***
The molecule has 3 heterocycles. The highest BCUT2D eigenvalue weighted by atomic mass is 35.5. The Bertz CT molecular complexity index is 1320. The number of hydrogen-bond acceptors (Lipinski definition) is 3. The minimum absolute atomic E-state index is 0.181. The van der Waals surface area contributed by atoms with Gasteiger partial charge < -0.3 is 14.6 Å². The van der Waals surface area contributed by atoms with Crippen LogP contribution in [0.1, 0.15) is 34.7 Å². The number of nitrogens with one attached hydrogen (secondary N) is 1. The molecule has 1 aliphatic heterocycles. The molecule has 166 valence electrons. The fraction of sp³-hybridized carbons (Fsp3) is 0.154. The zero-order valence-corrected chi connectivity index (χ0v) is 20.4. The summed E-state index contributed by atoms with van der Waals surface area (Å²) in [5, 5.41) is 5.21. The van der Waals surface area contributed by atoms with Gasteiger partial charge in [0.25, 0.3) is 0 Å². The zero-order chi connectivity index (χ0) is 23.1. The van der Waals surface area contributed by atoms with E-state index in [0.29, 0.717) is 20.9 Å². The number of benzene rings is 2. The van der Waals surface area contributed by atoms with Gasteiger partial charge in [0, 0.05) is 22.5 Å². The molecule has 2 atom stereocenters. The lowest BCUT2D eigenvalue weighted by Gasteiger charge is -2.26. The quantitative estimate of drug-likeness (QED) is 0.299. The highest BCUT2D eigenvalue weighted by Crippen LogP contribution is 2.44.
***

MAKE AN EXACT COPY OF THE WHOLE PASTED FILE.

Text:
The molecule has 3 heterocycles. The highest BCUT2D eigenvalue weighted by atomic mass is 35.5. The Bertz CT molecular complexity index is 1320. The number of hydrogen-bond acceptors (Lipinski definition) is 3. The minimum absolute atomic E-state index is 0.181. The van der Waals surface area contributed by atoms with Gasteiger partial charge < -0.3 is 14.6 Å². The van der Waals surface area contributed by atoms with Crippen LogP contribution in [0.1, 0.15) is 34.7 Å². The number of nitrogens with one attached hydrogen (secondary N) is 1. The molecule has 1 aliphatic heterocycles. The molecule has 166 valence electrons. The fraction of sp³-hybridized carbons (Fsp3) is 0.154. The zero-order valence-corrected chi connectivity index (χ0v) is 20.4. The summed E-state index contributed by atoms with van der Waals surface area (Å²) in [5, 5.41) is 5.21. The van der Waals surface area contributed by atoms with Gasteiger partial charge in [0.25, 0.3) is 0 Å². The zero-order chi connectivity index (χ0) is 23.1. The van der Waals surface area contributed by atoms with E-state index in [0.29, 0.717) is 20.9 Å². The number of benzene rings is 2. The van der Waals surface area contributed by atoms with Gasteiger partial charge in [0, 0.05) is 22.5 Å². The molecule has 2 atom stereocenters. The lowest BCUT2D eigenvalue weighted by Gasteiger charge is -2.26. The quantitative estimate of drug-likeness (QED) is 0.299. The highest BCUT2D eigenvalue weighted by Crippen LogP contribution is 2.44.